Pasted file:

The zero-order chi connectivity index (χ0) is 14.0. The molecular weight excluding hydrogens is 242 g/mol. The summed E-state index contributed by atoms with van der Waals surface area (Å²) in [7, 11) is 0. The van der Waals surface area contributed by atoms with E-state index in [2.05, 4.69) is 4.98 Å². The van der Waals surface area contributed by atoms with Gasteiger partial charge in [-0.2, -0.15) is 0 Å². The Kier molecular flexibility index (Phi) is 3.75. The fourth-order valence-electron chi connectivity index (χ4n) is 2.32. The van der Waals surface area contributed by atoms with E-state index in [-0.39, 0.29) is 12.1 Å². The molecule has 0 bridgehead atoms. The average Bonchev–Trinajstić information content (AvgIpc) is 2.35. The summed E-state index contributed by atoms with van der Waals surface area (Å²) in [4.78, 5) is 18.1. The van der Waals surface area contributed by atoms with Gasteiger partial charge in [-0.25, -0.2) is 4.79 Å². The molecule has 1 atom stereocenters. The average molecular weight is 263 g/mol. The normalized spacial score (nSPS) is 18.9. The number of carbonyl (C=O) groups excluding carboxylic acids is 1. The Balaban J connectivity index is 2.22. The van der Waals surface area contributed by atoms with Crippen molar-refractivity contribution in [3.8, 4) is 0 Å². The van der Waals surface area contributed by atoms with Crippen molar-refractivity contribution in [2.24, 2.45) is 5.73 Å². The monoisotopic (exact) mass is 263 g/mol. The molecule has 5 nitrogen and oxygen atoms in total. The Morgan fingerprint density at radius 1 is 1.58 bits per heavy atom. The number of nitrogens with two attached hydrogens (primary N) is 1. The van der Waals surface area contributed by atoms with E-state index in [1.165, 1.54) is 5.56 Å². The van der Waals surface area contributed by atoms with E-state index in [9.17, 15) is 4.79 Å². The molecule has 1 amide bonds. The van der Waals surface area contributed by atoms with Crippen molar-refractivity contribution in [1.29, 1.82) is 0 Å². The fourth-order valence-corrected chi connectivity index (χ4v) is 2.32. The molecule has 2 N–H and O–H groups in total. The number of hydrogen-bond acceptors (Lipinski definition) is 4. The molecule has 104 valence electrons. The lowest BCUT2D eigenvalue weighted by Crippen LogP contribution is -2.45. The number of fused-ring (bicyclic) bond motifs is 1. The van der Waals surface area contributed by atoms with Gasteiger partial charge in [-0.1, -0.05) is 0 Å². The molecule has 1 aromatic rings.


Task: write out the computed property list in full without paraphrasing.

The zero-order chi connectivity index (χ0) is 14.0. The molecular weight excluding hydrogens is 242 g/mol. The summed E-state index contributed by atoms with van der Waals surface area (Å²) in [7, 11) is 0. The van der Waals surface area contributed by atoms with E-state index in [2.05, 4.69) is 4.98 Å². The van der Waals surface area contributed by atoms with Gasteiger partial charge in [-0.2, -0.15) is 0 Å². The Kier molecular flexibility index (Phi) is 3.75. The fourth-order valence-electron chi connectivity index (χ4n) is 2.32. The van der Waals surface area contributed by atoms with E-state index in [-0.39, 0.29) is 12.1 Å². The molecule has 0 bridgehead atoms. The average Bonchev–Trinajstić information content (AvgIpc) is 2.35. The summed E-state index contributed by atoms with van der Waals surface area (Å²) in [4.78, 5) is 18.1. The van der Waals surface area contributed by atoms with Gasteiger partial charge in [-0.25, -0.2) is 4.79 Å². The molecule has 1 atom stereocenters. The average molecular weight is 263 g/mol. The normalized spacial score (nSPS) is 18.9. The number of carbonyl (C=O) groups excluding carboxylic acids is 1. The Balaban J connectivity index is 2.22. The van der Waals surface area contributed by atoms with Crippen molar-refractivity contribution in [3.8, 4) is 0 Å². The van der Waals surface area contributed by atoms with Crippen molar-refractivity contribution in [2.24, 2.45) is 5.73 Å². The monoisotopic (exact) mass is 263 g/mol. The molecule has 5 nitrogen and oxygen atoms in total. The Morgan fingerprint density at radius 1 is 1.58 bits per heavy atom. The number of nitrogens with two attached hydrogens (primary N) is 1. The van der Waals surface area contributed by atoms with E-state index in [1.165, 1.54) is 5.56 Å². The van der Waals surface area contributed by atoms with E-state index in [9.17, 15) is 4.79 Å². The molecule has 1 amide bonds. The van der Waals surface area contributed by atoms with Crippen molar-refractivity contribution in [1.29, 1.82) is 0 Å². The fourth-order valence-corrected chi connectivity index (χ4v) is 2.32. The molecule has 2 N–H and O–H groups in total. The number of hydrogen-bond acceptors (Lipinski definition) is 4. The molecule has 104 valence electrons. The lowest BCUT2D eigenvalue weighted by Crippen LogP contribution is -2.45. The number of fused-ring (bicyclic) bond motifs is 1. The van der Waals surface area contributed by atoms with Gasteiger partial charge in [-0.1, -0.05) is 0 Å². The molecule has 1 aromatic rings.